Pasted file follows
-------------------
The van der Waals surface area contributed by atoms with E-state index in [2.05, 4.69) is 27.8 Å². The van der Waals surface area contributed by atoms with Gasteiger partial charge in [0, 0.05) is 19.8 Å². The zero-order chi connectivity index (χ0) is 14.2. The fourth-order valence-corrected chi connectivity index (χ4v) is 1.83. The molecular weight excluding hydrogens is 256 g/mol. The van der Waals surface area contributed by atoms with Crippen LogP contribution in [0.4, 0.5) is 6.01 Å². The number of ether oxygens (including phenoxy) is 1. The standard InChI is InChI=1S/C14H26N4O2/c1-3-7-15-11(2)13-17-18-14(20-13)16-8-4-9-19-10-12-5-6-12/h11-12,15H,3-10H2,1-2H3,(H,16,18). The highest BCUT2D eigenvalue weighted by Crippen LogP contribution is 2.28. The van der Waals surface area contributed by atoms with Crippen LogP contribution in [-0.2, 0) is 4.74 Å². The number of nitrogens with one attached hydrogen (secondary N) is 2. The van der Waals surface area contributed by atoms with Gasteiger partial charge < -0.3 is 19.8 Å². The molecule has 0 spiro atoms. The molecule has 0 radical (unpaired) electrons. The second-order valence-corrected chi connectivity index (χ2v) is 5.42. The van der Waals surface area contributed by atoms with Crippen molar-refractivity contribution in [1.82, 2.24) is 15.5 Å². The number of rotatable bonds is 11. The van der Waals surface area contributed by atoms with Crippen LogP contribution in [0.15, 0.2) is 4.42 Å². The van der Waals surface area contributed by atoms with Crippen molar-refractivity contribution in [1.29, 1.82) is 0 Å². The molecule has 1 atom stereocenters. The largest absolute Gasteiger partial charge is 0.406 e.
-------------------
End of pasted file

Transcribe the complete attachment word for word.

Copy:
The van der Waals surface area contributed by atoms with E-state index in [2.05, 4.69) is 27.8 Å². The van der Waals surface area contributed by atoms with Gasteiger partial charge in [0, 0.05) is 19.8 Å². The zero-order chi connectivity index (χ0) is 14.2. The fourth-order valence-corrected chi connectivity index (χ4v) is 1.83. The molecular weight excluding hydrogens is 256 g/mol. The van der Waals surface area contributed by atoms with Crippen LogP contribution in [0.4, 0.5) is 6.01 Å². The number of ether oxygens (including phenoxy) is 1. The standard InChI is InChI=1S/C14H26N4O2/c1-3-7-15-11(2)13-17-18-14(20-13)16-8-4-9-19-10-12-5-6-12/h11-12,15H,3-10H2,1-2H3,(H,16,18). The highest BCUT2D eigenvalue weighted by Crippen LogP contribution is 2.28. The van der Waals surface area contributed by atoms with Crippen LogP contribution in [-0.2, 0) is 4.74 Å². The number of nitrogens with one attached hydrogen (secondary N) is 2. The van der Waals surface area contributed by atoms with Gasteiger partial charge < -0.3 is 19.8 Å². The molecule has 0 spiro atoms. The molecule has 0 radical (unpaired) electrons. The second-order valence-corrected chi connectivity index (χ2v) is 5.42. The van der Waals surface area contributed by atoms with Crippen molar-refractivity contribution in [1.82, 2.24) is 15.5 Å². The number of rotatable bonds is 11. The van der Waals surface area contributed by atoms with Crippen LogP contribution in [0.15, 0.2) is 4.42 Å². The van der Waals surface area contributed by atoms with Crippen molar-refractivity contribution in [1.29, 1.82) is 0 Å². The molecule has 1 atom stereocenters. The largest absolute Gasteiger partial charge is 0.406 e.